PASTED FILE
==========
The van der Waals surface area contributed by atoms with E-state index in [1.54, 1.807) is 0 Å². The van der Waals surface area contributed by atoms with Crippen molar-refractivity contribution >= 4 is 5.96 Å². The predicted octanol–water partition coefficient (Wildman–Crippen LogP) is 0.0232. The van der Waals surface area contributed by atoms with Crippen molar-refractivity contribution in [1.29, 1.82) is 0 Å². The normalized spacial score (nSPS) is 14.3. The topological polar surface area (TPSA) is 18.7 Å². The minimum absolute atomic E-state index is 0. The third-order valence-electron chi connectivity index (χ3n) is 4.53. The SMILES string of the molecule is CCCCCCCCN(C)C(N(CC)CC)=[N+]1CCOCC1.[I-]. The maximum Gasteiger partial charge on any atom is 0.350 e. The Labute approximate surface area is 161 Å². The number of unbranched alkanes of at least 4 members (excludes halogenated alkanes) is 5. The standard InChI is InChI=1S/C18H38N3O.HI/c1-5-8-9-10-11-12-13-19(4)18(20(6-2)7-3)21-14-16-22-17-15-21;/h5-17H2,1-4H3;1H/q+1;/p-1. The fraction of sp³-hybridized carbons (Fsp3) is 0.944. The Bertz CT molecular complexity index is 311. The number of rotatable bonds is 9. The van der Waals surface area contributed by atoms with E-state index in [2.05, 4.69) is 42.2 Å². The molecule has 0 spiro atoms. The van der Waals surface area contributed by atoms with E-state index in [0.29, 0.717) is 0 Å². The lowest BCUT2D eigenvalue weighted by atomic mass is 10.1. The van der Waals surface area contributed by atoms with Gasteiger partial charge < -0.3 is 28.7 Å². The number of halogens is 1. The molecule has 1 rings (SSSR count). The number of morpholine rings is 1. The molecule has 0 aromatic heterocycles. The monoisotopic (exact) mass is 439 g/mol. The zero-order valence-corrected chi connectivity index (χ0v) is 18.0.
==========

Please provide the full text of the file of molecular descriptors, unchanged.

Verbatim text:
The van der Waals surface area contributed by atoms with E-state index in [1.54, 1.807) is 0 Å². The van der Waals surface area contributed by atoms with Crippen molar-refractivity contribution >= 4 is 5.96 Å². The predicted octanol–water partition coefficient (Wildman–Crippen LogP) is 0.0232. The van der Waals surface area contributed by atoms with Crippen molar-refractivity contribution in [1.29, 1.82) is 0 Å². The normalized spacial score (nSPS) is 14.3. The topological polar surface area (TPSA) is 18.7 Å². The minimum absolute atomic E-state index is 0. The third-order valence-electron chi connectivity index (χ3n) is 4.53. The SMILES string of the molecule is CCCCCCCCN(C)C(N(CC)CC)=[N+]1CCOCC1.[I-]. The maximum Gasteiger partial charge on any atom is 0.350 e. The Labute approximate surface area is 161 Å². The number of unbranched alkanes of at least 4 members (excludes halogenated alkanes) is 5. The standard InChI is InChI=1S/C18H38N3O.HI/c1-5-8-9-10-11-12-13-19(4)18(20(6-2)7-3)21-14-16-22-17-15-21;/h5-17H2,1-4H3;1H/q+1;/p-1. The fraction of sp³-hybridized carbons (Fsp3) is 0.944. The Bertz CT molecular complexity index is 311. The number of rotatable bonds is 9. The van der Waals surface area contributed by atoms with E-state index in [2.05, 4.69) is 42.2 Å². The molecule has 0 spiro atoms. The van der Waals surface area contributed by atoms with E-state index in [0.29, 0.717) is 0 Å². The lowest BCUT2D eigenvalue weighted by atomic mass is 10.1. The van der Waals surface area contributed by atoms with Gasteiger partial charge < -0.3 is 28.7 Å². The number of halogens is 1. The molecule has 1 rings (SSSR count). The number of morpholine rings is 1. The molecule has 0 aromatic heterocycles. The monoisotopic (exact) mass is 439 g/mol. The zero-order valence-corrected chi connectivity index (χ0v) is 18.0.